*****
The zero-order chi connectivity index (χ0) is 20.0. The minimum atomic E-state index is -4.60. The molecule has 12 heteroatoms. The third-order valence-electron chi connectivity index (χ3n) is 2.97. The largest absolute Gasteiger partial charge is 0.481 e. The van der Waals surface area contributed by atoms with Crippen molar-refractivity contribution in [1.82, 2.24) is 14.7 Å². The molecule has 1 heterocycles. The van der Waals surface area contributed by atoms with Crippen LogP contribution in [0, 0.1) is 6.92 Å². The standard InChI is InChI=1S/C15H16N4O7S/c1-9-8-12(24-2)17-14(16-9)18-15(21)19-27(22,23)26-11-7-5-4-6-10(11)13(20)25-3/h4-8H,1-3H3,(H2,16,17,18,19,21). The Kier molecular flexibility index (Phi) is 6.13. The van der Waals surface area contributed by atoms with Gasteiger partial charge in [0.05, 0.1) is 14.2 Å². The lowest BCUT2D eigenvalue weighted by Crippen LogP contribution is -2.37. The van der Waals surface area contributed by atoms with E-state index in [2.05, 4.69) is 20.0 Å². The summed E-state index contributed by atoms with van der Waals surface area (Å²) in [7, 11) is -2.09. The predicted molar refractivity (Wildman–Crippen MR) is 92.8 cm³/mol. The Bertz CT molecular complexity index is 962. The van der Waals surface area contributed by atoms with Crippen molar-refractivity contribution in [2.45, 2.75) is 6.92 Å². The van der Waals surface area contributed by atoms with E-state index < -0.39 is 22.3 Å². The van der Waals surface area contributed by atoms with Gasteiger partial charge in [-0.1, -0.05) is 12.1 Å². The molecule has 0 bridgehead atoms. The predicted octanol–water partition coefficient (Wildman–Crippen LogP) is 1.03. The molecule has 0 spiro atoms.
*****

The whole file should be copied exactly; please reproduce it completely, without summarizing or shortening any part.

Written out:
The zero-order chi connectivity index (χ0) is 20.0. The minimum atomic E-state index is -4.60. The molecule has 12 heteroatoms. The third-order valence-electron chi connectivity index (χ3n) is 2.97. The largest absolute Gasteiger partial charge is 0.481 e. The van der Waals surface area contributed by atoms with Crippen molar-refractivity contribution in [1.82, 2.24) is 14.7 Å². The molecule has 1 heterocycles. The van der Waals surface area contributed by atoms with Crippen LogP contribution in [0, 0.1) is 6.92 Å². The standard InChI is InChI=1S/C15H16N4O7S/c1-9-8-12(24-2)17-14(16-9)18-15(21)19-27(22,23)26-11-7-5-4-6-10(11)13(20)25-3/h4-8H,1-3H3,(H2,16,17,18,19,21). The Kier molecular flexibility index (Phi) is 6.13. The van der Waals surface area contributed by atoms with Gasteiger partial charge in [0.05, 0.1) is 14.2 Å². The lowest BCUT2D eigenvalue weighted by Crippen LogP contribution is -2.37. The van der Waals surface area contributed by atoms with E-state index in [2.05, 4.69) is 20.0 Å². The summed E-state index contributed by atoms with van der Waals surface area (Å²) in [7, 11) is -2.09. The predicted molar refractivity (Wildman–Crippen MR) is 92.8 cm³/mol. The Bertz CT molecular complexity index is 962. The van der Waals surface area contributed by atoms with Crippen molar-refractivity contribution in [2.45, 2.75) is 6.92 Å². The van der Waals surface area contributed by atoms with E-state index < -0.39 is 22.3 Å². The van der Waals surface area contributed by atoms with Gasteiger partial charge in [-0.1, -0.05) is 12.1 Å². The molecule has 0 bridgehead atoms. The predicted octanol–water partition coefficient (Wildman–Crippen LogP) is 1.03. The molecule has 0 spiro atoms.